No Such Place
These wise poems portray the terror and menace built into the architecture of the world. Moriconi faces the extraordinary and the ordinary with strength and beauty. She insists on speaking, on telling the truth. In “The Key To Understanding The Eternity of Life,” she insists that we “revise the story” of our mothers and our daughters and everywhere the poems of No Such Place do just that with symbols elemental and mythic.
~Judith Baumel, author of The Kangaroo Girl
Beginning with the very first poem in No Such Place, Kristina Moriconi’s new stunning book, we are presented a series of violations – fists balled in rage, a toy horse savaged by a dog, a father attacking his daughters’ hair. And yet this is a book that offers protection in the way only language can if used with craft and compassion, with attention to each word. It is no wonder the book’s epigraph is from Adrienne Rich. Like Rich, Kristina Moriconi is a poet warrior. This is a book all of us need to read, a poetry that reminds us of what beauty and courage the human spirit is capable. What other protection do we have?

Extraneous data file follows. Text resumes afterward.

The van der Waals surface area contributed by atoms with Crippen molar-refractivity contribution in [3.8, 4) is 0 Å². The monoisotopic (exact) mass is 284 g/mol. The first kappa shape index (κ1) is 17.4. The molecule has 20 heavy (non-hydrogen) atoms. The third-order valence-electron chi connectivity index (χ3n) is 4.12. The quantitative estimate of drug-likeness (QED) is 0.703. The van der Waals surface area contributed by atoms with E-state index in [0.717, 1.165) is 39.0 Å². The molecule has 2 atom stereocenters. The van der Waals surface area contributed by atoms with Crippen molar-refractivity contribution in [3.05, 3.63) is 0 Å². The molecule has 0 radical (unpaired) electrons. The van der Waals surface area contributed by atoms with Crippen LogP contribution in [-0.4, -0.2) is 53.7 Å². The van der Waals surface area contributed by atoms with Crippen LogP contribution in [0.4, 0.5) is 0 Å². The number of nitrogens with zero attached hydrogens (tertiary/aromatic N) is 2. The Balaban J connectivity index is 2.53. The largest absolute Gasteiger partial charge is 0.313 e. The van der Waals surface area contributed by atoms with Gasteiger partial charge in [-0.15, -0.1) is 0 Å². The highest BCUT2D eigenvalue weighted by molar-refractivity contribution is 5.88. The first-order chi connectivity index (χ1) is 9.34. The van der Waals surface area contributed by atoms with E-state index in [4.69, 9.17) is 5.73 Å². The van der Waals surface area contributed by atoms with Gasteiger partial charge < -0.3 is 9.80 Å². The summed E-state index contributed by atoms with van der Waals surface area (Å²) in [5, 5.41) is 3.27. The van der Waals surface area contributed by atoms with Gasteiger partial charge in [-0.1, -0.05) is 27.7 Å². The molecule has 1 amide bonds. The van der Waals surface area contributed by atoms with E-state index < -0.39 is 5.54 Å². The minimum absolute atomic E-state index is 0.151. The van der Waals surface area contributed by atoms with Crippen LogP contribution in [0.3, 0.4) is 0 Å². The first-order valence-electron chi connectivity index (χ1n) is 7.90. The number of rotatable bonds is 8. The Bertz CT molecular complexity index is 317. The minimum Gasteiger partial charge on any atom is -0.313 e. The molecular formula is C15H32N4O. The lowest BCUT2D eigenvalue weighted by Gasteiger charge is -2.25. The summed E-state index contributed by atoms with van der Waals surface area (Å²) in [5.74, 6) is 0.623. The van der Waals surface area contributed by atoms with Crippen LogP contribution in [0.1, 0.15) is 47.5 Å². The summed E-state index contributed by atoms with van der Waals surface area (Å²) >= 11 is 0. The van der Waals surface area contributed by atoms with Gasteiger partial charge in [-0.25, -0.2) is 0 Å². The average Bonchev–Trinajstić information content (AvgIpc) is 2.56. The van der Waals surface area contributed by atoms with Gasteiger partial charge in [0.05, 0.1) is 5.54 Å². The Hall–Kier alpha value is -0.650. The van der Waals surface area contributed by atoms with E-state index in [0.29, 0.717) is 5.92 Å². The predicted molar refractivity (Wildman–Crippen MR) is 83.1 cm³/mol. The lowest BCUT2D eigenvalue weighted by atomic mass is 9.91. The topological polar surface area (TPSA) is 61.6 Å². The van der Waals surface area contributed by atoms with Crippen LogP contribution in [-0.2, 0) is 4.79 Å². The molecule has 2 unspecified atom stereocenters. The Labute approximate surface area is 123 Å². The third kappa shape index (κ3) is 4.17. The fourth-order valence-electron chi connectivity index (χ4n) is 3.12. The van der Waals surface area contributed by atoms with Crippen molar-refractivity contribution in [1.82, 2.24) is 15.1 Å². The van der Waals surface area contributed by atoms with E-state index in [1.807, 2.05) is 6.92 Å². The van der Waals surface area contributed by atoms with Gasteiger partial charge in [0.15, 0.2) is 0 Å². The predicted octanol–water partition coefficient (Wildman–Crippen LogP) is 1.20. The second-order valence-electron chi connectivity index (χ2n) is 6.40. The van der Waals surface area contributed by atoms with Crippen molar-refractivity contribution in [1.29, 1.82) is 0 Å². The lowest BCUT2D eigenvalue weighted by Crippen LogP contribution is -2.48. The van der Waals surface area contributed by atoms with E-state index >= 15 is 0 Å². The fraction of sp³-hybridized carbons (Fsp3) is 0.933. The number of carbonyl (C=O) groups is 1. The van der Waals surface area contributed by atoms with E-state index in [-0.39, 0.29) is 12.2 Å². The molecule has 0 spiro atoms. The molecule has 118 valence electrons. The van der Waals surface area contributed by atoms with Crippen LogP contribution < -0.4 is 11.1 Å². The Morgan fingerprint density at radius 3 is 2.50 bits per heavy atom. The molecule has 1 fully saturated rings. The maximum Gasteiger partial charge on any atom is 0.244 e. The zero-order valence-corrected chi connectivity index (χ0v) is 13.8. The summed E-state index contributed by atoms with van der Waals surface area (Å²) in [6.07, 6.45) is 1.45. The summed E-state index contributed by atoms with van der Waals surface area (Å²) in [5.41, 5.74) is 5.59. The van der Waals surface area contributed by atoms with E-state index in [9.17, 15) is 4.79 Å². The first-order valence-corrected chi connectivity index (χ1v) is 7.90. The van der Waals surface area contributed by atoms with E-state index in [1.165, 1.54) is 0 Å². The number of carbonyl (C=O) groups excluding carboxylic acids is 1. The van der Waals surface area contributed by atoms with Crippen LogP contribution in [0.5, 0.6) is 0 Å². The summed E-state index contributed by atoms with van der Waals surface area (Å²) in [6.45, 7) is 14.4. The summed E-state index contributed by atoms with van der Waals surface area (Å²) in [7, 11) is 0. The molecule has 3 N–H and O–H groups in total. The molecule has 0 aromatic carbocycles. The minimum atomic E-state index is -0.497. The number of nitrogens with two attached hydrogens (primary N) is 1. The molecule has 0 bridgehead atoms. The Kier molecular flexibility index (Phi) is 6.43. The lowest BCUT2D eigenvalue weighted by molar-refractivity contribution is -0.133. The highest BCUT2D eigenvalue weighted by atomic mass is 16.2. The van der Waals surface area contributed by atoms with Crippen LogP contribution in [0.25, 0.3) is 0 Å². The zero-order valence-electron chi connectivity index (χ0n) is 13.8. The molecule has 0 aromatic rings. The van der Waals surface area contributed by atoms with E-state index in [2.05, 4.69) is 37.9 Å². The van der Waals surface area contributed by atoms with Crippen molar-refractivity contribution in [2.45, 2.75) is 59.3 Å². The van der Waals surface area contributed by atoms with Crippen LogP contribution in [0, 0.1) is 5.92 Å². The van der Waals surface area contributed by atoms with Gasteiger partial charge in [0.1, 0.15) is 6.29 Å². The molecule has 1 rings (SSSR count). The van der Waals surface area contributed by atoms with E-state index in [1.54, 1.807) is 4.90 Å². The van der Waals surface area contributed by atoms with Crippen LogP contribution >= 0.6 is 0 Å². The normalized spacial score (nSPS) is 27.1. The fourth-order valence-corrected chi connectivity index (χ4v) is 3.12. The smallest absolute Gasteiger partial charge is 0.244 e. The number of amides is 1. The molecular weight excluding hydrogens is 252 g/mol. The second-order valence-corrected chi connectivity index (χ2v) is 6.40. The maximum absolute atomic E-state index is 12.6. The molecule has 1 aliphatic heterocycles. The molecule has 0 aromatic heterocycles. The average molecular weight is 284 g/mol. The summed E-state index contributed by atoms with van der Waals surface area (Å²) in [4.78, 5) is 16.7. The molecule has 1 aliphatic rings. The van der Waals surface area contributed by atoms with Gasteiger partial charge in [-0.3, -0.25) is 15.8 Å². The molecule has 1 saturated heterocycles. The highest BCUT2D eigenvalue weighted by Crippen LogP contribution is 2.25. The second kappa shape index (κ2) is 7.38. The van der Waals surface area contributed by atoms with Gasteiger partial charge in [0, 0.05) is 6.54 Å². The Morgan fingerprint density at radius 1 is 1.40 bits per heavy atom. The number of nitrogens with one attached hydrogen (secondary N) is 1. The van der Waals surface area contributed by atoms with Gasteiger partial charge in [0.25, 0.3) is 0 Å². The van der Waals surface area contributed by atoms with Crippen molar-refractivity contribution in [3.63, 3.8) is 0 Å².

~Christopher Bursk, author of The Improbable Swervings of Atoms
“We begin in blood,/the word push” says one blunt, perfect opening, as if a word cannot only utter but be truth. These are fierce and compassionate poems of mothers and daughters, poems rooted in pain and survival, but rich with the nuanced possibilities of love. Moriconi’s poems are doubly beautiful—beautiful emotionally as well as aesthetically. She has an alert and finely tuned language that contains and shapes what threatens to overwhelm, and, in doing so, points to the necessary, impossible future. No Such Place demonstrates how much poetry can contain—and give.
~Stan Sanvel Rubin, author of Hidden Sequel